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Septic shock

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VOL: 102, ISSUE: 04, PAGE NO: 25


- Septic shock is the result of an overwhelming infection in the blood. It usually follows severe injury or is experienced by immunocompromised patients.

- Endotoxins or exotoxins are released from bacteria in the blood causing vasodilation, which results in a dramatic fall in blood pressure. Vital organs such as the brain, heart, kidneys and liver may cease functioning.

- Septic shock is most prevalent in older people and the very young.

- It can be caused by any bacterium but the most common are Gram negative enteric bacilli, such as Escherichia coli, pseudomonas and Gram positive staphylococcal infections.

- Fungi and in rare instances viruses can cause septic shock.

- All these organisms release toxins that can cause direct damage to tissue and result in reduced organ function. The effect is mainly on the walls of the smaller blood vessels, causing interstitial fluid leak, increased vascular permeability and vasodilation.

- Any inflammatory response may contribute to the overall shock.

- The eventual result of septic shock is reduced circulation, lowered blood pressure and high cardiac output.

- Those with underlying illnesses, for example diabetes, haematologic cancers and diseases of the genitourinary system, are at increased risk of septic shock.

- Other risk factors include recent infection, long-term courses of antibiotics, recent surgery and severe burns.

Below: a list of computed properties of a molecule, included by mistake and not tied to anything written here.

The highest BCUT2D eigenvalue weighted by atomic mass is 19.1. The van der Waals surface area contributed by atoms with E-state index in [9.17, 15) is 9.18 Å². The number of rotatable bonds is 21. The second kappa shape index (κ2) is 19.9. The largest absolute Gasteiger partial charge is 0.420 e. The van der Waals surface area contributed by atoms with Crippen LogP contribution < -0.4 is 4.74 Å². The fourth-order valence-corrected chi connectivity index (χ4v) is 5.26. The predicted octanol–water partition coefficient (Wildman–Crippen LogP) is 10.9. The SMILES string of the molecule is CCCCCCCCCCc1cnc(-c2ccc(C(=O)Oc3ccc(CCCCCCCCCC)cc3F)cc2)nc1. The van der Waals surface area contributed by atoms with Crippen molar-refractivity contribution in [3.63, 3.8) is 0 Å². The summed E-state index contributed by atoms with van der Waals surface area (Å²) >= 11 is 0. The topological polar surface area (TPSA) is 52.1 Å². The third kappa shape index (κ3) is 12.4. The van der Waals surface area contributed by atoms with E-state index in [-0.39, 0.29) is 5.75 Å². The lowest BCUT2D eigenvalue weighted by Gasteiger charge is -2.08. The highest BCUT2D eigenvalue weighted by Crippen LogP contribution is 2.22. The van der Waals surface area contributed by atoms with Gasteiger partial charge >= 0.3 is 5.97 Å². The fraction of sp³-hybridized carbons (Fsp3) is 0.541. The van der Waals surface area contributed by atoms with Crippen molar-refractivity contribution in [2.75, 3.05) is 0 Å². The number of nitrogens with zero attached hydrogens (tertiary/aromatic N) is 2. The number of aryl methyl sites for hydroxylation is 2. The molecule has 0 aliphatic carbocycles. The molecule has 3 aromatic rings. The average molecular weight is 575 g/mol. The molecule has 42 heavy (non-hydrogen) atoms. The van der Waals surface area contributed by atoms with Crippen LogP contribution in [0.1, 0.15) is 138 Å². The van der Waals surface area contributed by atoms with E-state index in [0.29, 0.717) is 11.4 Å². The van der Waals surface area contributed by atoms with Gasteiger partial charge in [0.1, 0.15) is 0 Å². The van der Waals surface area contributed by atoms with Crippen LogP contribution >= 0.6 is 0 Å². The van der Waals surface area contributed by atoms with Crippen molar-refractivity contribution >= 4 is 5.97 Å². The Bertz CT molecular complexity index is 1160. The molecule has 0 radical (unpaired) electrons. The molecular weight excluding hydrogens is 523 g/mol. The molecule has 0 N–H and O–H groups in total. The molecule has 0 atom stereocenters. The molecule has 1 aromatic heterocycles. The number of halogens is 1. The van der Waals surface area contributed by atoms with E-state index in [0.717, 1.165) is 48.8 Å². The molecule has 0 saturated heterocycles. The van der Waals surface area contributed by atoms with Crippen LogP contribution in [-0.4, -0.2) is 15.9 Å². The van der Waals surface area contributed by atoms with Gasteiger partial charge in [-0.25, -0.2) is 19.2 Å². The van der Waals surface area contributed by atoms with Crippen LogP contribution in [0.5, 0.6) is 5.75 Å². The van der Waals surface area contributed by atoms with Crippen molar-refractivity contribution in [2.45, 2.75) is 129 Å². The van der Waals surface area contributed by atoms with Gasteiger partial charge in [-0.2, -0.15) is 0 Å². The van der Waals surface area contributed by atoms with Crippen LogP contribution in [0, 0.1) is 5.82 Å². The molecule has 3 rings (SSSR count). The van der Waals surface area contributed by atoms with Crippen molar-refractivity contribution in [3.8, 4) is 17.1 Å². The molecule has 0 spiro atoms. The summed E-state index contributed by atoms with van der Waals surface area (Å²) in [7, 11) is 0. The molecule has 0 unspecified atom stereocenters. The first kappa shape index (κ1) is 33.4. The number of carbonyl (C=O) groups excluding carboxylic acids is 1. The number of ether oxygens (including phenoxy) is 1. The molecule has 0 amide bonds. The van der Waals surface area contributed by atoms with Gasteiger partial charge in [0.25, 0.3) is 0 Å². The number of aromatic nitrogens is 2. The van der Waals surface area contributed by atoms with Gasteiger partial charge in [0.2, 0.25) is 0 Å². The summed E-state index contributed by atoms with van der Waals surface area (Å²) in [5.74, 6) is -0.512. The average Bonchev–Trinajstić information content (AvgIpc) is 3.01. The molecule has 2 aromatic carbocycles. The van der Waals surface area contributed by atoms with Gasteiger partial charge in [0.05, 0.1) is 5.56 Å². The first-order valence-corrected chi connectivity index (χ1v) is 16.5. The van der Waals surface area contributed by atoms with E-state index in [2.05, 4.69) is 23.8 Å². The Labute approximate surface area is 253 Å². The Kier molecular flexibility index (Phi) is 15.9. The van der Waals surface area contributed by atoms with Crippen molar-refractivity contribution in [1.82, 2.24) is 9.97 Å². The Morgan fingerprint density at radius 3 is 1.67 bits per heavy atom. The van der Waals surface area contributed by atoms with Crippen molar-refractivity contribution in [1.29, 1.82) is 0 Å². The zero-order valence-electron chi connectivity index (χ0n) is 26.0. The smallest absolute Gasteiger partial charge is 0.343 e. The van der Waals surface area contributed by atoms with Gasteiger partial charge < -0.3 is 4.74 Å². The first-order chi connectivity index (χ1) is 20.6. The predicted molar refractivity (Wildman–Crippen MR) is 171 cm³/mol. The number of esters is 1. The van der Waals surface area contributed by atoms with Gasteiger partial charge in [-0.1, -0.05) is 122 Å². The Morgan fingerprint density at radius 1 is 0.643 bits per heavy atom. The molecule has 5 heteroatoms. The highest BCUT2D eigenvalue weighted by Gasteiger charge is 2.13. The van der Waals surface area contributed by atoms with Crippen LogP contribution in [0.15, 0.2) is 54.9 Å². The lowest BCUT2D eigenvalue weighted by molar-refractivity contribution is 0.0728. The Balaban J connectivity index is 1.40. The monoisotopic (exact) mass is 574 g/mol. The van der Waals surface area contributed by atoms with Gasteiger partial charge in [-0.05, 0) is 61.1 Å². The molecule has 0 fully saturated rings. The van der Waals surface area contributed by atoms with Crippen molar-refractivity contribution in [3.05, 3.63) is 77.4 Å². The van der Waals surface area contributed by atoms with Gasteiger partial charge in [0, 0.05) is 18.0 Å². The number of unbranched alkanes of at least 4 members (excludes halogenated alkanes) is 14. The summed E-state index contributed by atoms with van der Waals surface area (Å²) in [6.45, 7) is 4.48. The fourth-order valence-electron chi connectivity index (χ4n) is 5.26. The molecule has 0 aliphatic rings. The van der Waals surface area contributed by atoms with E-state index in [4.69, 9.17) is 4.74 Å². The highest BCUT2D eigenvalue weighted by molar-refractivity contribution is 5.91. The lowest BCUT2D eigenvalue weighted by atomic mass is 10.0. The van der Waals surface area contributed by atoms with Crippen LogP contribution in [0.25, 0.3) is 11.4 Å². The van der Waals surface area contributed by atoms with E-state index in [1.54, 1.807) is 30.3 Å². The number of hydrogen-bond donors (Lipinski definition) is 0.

- Bacterial toxins can also result in disseminated intravascular coagulation, which is potentially fatal if it is not treated immediately.

Symptoms include:

- Extremes of temperature;

- Shortness of breath;

- Lightheadedness;

- Palpitations;

- Lowered temperature in the extremities;

- Agitation;

- Lethargy;

- Confusion;

- Increased heart rate;

- Reduced blood pressure, especially when standing;

- Reduced urine output.

There are various diagnostic tests for septic shock, including:

- Blood cultures - can identify infection;

- Blood gases - can identify low oxygen concentration and acidosis;

- Chest X-rays - can identify pneumonia or pulmonary oedema;

- Blood tests - can identify poor organ function or failure.

Septic shock is a medical emergency and must be treated immediately. Treatment includes:

- Antibiotics to address underlying infection;

- Intravenous fluids to restore blood volume;

- Oxygen therapy to relieve respiratory distress;

- Medication to treat hypotension;

- Haemodynamic monitoring;

- Medication to counter inflammatory response, limiting the damage to vital organs.

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